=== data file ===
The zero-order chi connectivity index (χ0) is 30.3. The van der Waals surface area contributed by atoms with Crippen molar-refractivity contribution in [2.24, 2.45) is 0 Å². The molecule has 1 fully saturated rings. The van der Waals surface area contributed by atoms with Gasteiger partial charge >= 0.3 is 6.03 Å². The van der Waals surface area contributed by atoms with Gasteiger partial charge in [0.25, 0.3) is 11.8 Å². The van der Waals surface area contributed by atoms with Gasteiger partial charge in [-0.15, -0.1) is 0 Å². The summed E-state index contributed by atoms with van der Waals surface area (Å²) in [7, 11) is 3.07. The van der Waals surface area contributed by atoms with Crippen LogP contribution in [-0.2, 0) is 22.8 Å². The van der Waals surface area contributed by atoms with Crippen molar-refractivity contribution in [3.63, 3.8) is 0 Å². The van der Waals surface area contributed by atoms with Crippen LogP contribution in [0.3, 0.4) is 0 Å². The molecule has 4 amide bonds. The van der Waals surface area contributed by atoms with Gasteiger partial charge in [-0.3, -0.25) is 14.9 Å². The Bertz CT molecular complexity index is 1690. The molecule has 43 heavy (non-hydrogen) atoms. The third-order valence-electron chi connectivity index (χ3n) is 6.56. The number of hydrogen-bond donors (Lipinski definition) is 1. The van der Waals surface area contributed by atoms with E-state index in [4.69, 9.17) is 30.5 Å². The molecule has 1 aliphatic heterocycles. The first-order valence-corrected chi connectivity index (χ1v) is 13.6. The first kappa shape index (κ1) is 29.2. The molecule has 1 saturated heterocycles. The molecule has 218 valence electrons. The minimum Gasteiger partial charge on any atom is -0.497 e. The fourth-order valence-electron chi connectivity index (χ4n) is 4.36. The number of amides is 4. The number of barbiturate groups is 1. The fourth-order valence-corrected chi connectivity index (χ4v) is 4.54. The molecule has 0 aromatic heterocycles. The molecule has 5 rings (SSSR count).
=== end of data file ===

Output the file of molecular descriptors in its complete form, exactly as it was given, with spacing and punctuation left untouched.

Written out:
The zero-order chi connectivity index (χ0) is 30.3. The van der Waals surface area contributed by atoms with Crippen molar-refractivity contribution in [2.24, 2.45) is 0 Å². The molecule has 1 fully saturated rings. The van der Waals surface area contributed by atoms with Gasteiger partial charge >= 0.3 is 6.03 Å². The van der Waals surface area contributed by atoms with Gasteiger partial charge in [0.25, 0.3) is 11.8 Å². The van der Waals surface area contributed by atoms with Gasteiger partial charge in [-0.15, -0.1) is 0 Å². The summed E-state index contributed by atoms with van der Waals surface area (Å²) in [7, 11) is 3.07. The van der Waals surface area contributed by atoms with Crippen LogP contribution in [-0.2, 0) is 22.8 Å². The van der Waals surface area contributed by atoms with Crippen molar-refractivity contribution in [3.63, 3.8) is 0 Å². The van der Waals surface area contributed by atoms with Crippen LogP contribution in [0.3, 0.4) is 0 Å². The molecule has 4 amide bonds. The van der Waals surface area contributed by atoms with Gasteiger partial charge in [-0.3, -0.25) is 14.9 Å². The Bertz CT molecular complexity index is 1690. The molecule has 43 heavy (non-hydrogen) atoms. The third-order valence-electron chi connectivity index (χ3n) is 6.56. The number of hydrogen-bond donors (Lipinski definition) is 1. The van der Waals surface area contributed by atoms with E-state index in [4.69, 9.17) is 30.5 Å². The molecule has 1 aliphatic heterocycles. The first-order valence-corrected chi connectivity index (χ1v) is 13.6. The first kappa shape index (κ1) is 29.2. The molecule has 1 saturated heterocycles. The molecule has 218 valence electrons. The minimum Gasteiger partial charge on any atom is -0.497 e. The fourth-order valence-electron chi connectivity index (χ4n) is 4.36. The number of amides is 4. The number of barbiturate groups is 1. The fourth-order valence-corrected chi connectivity index (χ4v) is 4.54. The molecule has 0 aromatic heterocycles. The molecule has 5 rings (SSSR count).